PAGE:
Collimation and Airy Disk
Posted 07 November 2010 - 10:27 PM
Posted 07 November 2010 - 10:54 PM
First set of figures are defocused low magnification where the "hole" in the middle is the secondary.
The second figures are high magnification defocused, except for the middle ones which are in focus.
The third set of figures are in focus Airy patterns where Fig. A is what you want to be seeing.
The Airy disc is the center spot of Fig. A, the Airy pattern is the diffraction rings around it.
There are better people here than me to tell you the rest but I've been playing with higher magnification and just slight defocussing as some people here suggest for fine collimation and it seems to work well.
Posted 07 November 2010 - 11:11 PM
The airy disk is the central bright spot at perfect focus. In near perfect seeing, and high magnification (300-400x with the 8SE) you may see the faint light concentric circles around the airy disk that are the diffraction rings.
The black disk seen inside or outside of focus, is an artifact (the shadow) of the secondary I believe. Uncle Rod describes this as the "donut hole". It is not an airy disk, but is very useful for rough and medium collimation. The final collimation steps are done with the airy disk at focus, if the seeing is excellent. See Choosing and Using a New CAT, pages 226,227. I don't get many days with the seeing good enough to really see the airy disk and diffraction pattern well enough for this final collimation step. Hopefully you will have better nights.
Posted 08 November 2010 - 09:16 AM
The Airy Disk is only visible when the telescope is in or very near perfect focus.
Due to the wave nature of light, the circlar opening at the front of the tube formed by the ring that holds in the front corrector is defined as the "Aperture".
Since the ring is round, as light passes though the opening, some will be very slightly diffracted.
The result is that the telescope is not able to focus the light from a star to a perfect point.
Instead, it form the ring into a tiny spot which is very bright at the center, and fades around the edges.
IT finally fades to the point were there is no light, then again due to the wave nature of light, the intensity starts to brighten and form a ring around this central spot. We call this the first diffraction ring, and as the name implies, there are other rings beyond this, but the are usually to dim to be easily seen.
As you move the focuser, the shadow of the secondary mirror will start to emerge. This shadow is visible as a dark circle that grows larger and larger as you defocus. This pattern is called the Fresnel pattern.
If you look clostly at this time, there will be a tiny little point at the center called the Poisson point. You can also collimate using the Poisson point with only one bright ring around it.
This is actually more accurate than using a "Doughnot." The Dougnut should only be used for rough collimation.
If seeing isn't good enough to see an in-focus image, after doing a rough collimation, turn the focuser so that the pattern collapses until there is a VERY bright ring and maybe a very faint ring, with the Poisson point visible as a bright little spot in the center.
Collimate again so the the Poisson point is as perfeectly centered in the bright ring as possible. This will usually get your collimation much closer than using the doughnut method.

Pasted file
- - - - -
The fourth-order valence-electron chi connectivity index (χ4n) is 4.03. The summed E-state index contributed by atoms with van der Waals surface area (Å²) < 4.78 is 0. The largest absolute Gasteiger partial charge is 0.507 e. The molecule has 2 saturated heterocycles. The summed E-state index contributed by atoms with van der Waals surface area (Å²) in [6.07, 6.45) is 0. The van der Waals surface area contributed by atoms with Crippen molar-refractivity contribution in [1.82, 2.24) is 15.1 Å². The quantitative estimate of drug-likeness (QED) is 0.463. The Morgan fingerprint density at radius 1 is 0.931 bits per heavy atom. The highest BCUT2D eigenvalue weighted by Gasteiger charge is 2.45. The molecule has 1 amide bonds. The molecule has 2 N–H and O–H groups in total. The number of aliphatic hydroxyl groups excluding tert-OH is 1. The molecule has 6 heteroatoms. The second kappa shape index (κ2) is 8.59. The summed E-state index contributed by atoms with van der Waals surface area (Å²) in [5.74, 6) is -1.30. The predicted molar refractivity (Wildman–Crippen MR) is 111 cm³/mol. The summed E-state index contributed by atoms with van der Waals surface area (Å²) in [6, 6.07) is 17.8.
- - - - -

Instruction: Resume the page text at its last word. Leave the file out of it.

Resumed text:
So the in focus image of a star is normally a very small disk with a faint ring around it called the Airy pattern, and the docused disk with several rings showing is called the Fresnel pattern.
The Centering the shadow in the Fresnel pattern is sufficient for rough collimation, but doint the final collimation in focus is the most accurate.
If the seeing is not good enough to see the Airy pattern while in focus, defocus a TINY amount until yo see a bright ring and the Poisson point, and tweak until the Poisson point is as perfectly centered in the bright ring as possible.. This will get you pretty darn close.
Posted 08 November 2010 - 11:34 AM
Posted 09 November 2010 - 12:27 AM
Posted 09 November 2010 - 09:24 AM
It is rarely steady though. Almost always in motion.. The first ring forms and breaks, or there will be a shimmering where the ring seems to pulsate like a wave rolling in front of it.
On my C14, the ring is quite even and very faint in comparision to many of the SCTS (and even some refractors) I have owned. The start test for my C14 indicates a really high level of spherical abberation correction, so the only contributor to the first' rings brigtness is the central obstruction, which is also a bit smaller as a percentage of aperture than any other commercial SCT in production.
It is amazing to view with the telelscope when the conditions are like this.. I have split doubles that wouldn't even resolve in my 6" APO. I mean CLOOOOOOOOSE doubles.
So, easy to see Airy pattern when conditions are decent, but rare to ever see one where the first ring is completly steady. Have seen a steady first ring, but it is very rare. Seeing a disturbed first ring though is pretty common for me. Scope needs to be cooled though, and atmosphere has to be fairly steady.
And when it all works, the scope gives the "Refractor like" view that refractor people talk about all the time. The big aperture, seeing, and cooling are the main reasons that the SCTs are often denounced as being good telescopes. Sometimes it is the optical quality, but most SCTs are at least decent. The softness of stars that people report has NOTHING to do with optical quality. Even a BAD telescope will show a clear Airy pattern when the other conditions are right.
Posted 09 November 2010 - 09:30 AM
Posted 09 November 2010 - 10:06 AM